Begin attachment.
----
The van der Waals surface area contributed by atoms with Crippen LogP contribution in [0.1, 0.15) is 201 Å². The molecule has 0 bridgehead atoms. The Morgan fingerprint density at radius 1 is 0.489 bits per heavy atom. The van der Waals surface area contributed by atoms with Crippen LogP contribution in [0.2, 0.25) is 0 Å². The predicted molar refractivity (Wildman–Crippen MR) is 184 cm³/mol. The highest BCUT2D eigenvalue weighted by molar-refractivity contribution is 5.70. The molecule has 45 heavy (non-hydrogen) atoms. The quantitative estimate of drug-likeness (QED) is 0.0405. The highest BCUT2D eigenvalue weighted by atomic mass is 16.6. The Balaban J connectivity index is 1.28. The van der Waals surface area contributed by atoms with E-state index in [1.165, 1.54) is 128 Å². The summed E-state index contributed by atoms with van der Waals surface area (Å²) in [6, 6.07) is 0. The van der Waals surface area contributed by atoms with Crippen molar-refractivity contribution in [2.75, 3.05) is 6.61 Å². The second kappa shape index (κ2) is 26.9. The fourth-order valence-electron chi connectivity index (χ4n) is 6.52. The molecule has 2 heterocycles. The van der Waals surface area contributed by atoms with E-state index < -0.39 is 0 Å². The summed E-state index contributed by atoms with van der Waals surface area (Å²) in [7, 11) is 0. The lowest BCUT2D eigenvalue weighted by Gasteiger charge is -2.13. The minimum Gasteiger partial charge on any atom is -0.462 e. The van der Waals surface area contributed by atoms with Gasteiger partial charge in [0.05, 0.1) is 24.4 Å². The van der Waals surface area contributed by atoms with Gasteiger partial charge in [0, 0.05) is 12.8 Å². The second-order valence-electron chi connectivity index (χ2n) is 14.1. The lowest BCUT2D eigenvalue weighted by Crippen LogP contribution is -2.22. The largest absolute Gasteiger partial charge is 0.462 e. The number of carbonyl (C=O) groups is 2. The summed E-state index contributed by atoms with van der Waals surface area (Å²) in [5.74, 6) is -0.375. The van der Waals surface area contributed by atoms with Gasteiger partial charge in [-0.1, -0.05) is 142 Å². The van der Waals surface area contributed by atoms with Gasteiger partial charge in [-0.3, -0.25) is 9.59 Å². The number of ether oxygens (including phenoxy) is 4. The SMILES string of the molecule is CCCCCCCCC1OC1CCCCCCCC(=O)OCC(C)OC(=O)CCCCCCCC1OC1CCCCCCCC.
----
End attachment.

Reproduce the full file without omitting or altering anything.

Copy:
The van der Waals surface area contributed by atoms with Crippen LogP contribution in [0.1, 0.15) is 201 Å². The molecule has 0 bridgehead atoms. The Morgan fingerprint density at radius 1 is 0.489 bits per heavy atom. The van der Waals surface area contributed by atoms with Crippen LogP contribution in [0.2, 0.25) is 0 Å². The predicted molar refractivity (Wildman–Crippen MR) is 184 cm³/mol. The highest BCUT2D eigenvalue weighted by molar-refractivity contribution is 5.70. The molecule has 45 heavy (non-hydrogen) atoms. The quantitative estimate of drug-likeness (QED) is 0.0405. The highest BCUT2D eigenvalue weighted by atomic mass is 16.6. The Balaban J connectivity index is 1.28. The van der Waals surface area contributed by atoms with E-state index in [1.165, 1.54) is 128 Å². The summed E-state index contributed by atoms with van der Waals surface area (Å²) in [6, 6.07) is 0. The van der Waals surface area contributed by atoms with Crippen molar-refractivity contribution in [2.75, 3.05) is 6.61 Å². The second kappa shape index (κ2) is 26.9. The fourth-order valence-electron chi connectivity index (χ4n) is 6.52. The molecule has 2 heterocycles. The van der Waals surface area contributed by atoms with E-state index < -0.39 is 0 Å². The summed E-state index contributed by atoms with van der Waals surface area (Å²) in [7, 11) is 0. The lowest BCUT2D eigenvalue weighted by Gasteiger charge is -2.13. The minimum Gasteiger partial charge on any atom is -0.462 e. The van der Waals surface area contributed by atoms with Gasteiger partial charge in [0.05, 0.1) is 24.4 Å². The van der Waals surface area contributed by atoms with Gasteiger partial charge in [0, 0.05) is 12.8 Å². The second-order valence-electron chi connectivity index (χ2n) is 14.1. The lowest BCUT2D eigenvalue weighted by Crippen LogP contribution is -2.22. The largest absolute Gasteiger partial charge is 0.462 e. The number of carbonyl (C=O) groups is 2. The summed E-state index contributed by atoms with van der Waals surface area (Å²) in [5.74, 6) is -0.375. The van der Waals surface area contributed by atoms with Gasteiger partial charge in [-0.1, -0.05) is 142 Å². The van der Waals surface area contributed by atoms with Gasteiger partial charge in [-0.3, -0.25) is 9.59 Å². The number of ether oxygens (including phenoxy) is 4. The SMILES string of the molecule is CCCCCCCCC1OC1CCCCCCCC(=O)OCC(C)OC(=O)CCCCCCCC1OC1CCCCCCCC.